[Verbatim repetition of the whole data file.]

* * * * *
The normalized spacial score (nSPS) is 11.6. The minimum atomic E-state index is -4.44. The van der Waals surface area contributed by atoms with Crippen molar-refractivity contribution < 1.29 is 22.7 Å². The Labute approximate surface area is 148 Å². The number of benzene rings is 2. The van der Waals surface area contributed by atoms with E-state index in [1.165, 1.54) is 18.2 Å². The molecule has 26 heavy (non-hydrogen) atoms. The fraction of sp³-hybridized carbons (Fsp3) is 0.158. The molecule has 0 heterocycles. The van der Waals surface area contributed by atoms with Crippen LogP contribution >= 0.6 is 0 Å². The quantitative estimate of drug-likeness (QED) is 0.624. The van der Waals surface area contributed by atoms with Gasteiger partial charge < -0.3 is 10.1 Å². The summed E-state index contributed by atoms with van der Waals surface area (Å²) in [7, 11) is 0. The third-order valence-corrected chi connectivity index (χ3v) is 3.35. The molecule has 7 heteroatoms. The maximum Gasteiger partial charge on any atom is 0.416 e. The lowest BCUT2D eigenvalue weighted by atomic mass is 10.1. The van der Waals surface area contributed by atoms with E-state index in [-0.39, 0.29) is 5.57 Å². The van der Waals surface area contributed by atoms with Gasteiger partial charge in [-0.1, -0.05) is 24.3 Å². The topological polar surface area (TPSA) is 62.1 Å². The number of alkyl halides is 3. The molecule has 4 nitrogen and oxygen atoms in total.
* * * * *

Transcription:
The normalized spacial score (nSPS) is 11.6. The minimum atomic E-state index is -4.44. The van der Waals surface area contributed by atoms with Crippen molar-refractivity contribution < 1.29 is 22.7 Å². The Labute approximate surface area is 148 Å². The number of benzene rings is 2. The van der Waals surface area contributed by atoms with E-state index in [1.165, 1.54) is 18.2 Å². The molecule has 26 heavy (non-hydrogen) atoms. The fraction of sp³-hybridized carbons (Fsp3) is 0.158. The molecule has 0 heterocycles. The van der Waals surface area contributed by atoms with Crippen LogP contribution >= 0.6 is 0 Å². The quantitative estimate of drug-likeness (QED) is 0.624. The van der Waals surface area contributed by atoms with Gasteiger partial charge < -0.3 is 10.1 Å². The summed E-state index contributed by atoms with van der Waals surface area (Å²) in [7, 11) is 0. The third-order valence-corrected chi connectivity index (χ3v) is 3.35. The molecule has 7 heteroatoms. The maximum Gasteiger partial charge on any atom is 0.416 e. The lowest BCUT2D eigenvalue weighted by atomic mass is 10.1. The van der Waals surface area contributed by atoms with E-state index in [-0.39, 0.29) is 5.57 Å². The van der Waals surface area contributed by atoms with Gasteiger partial charge in [-0.1, -0.05) is 24.3 Å². The topological polar surface area (TPSA) is 62.1 Å². The number of alkyl halides is 3. The molecule has 4 nitrogen and oxygen atoms in total.